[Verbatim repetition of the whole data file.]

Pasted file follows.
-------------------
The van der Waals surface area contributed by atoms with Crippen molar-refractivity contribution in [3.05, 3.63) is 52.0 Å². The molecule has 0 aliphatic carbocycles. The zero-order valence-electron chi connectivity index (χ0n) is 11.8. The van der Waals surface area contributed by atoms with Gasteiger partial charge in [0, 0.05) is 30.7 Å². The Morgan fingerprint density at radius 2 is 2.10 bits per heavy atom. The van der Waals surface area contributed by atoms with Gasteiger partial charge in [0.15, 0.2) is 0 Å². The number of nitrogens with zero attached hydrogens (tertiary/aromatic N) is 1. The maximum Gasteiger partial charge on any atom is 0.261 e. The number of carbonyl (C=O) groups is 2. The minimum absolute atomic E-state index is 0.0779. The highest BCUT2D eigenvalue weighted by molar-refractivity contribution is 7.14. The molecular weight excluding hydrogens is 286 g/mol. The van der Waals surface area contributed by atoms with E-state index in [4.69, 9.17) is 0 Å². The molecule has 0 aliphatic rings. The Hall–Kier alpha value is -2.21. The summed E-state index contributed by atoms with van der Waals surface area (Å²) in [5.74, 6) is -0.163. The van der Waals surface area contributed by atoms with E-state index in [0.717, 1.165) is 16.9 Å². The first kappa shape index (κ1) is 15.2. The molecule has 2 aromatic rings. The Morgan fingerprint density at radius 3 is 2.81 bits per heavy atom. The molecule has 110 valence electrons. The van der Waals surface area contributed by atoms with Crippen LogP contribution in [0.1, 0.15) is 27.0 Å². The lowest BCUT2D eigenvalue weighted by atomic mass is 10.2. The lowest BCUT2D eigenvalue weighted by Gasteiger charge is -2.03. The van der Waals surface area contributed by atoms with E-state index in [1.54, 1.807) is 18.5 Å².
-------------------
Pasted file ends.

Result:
The van der Waals surface area contributed by atoms with Crippen molar-refractivity contribution in [3.05, 3.63) is 52.0 Å². The molecule has 0 aliphatic carbocycles. The zero-order valence-electron chi connectivity index (χ0n) is 11.8. The van der Waals surface area contributed by atoms with Gasteiger partial charge in [0, 0.05) is 30.7 Å². The Morgan fingerprint density at radius 2 is 2.10 bits per heavy atom. The van der Waals surface area contributed by atoms with Gasteiger partial charge in [0.15, 0.2) is 0 Å². The number of nitrogens with zero attached hydrogens (tertiary/aromatic N) is 1. The maximum Gasteiger partial charge on any atom is 0.261 e. The number of carbonyl (C=O) groups is 2. The minimum absolute atomic E-state index is 0.0779. The highest BCUT2D eigenvalue weighted by molar-refractivity contribution is 7.14. The molecular weight excluding hydrogens is 286 g/mol. The van der Waals surface area contributed by atoms with E-state index in [4.69, 9.17) is 0 Å². The molecule has 0 aliphatic rings. The Hall–Kier alpha value is -2.21. The summed E-state index contributed by atoms with van der Waals surface area (Å²) in [5.74, 6) is -0.163. The van der Waals surface area contributed by atoms with E-state index in [0.717, 1.165) is 16.9 Å². The first kappa shape index (κ1) is 15.2. The molecule has 2 aromatic rings. The Morgan fingerprint density at radius 3 is 2.81 bits per heavy atom. The molecule has 110 valence electrons. The van der Waals surface area contributed by atoms with Crippen LogP contribution in [0.1, 0.15) is 27.0 Å². The lowest BCUT2D eigenvalue weighted by atomic mass is 10.2. The lowest BCUT2D eigenvalue weighted by Gasteiger charge is -2.03. The van der Waals surface area contributed by atoms with E-state index in [1.54, 1.807) is 18.5 Å².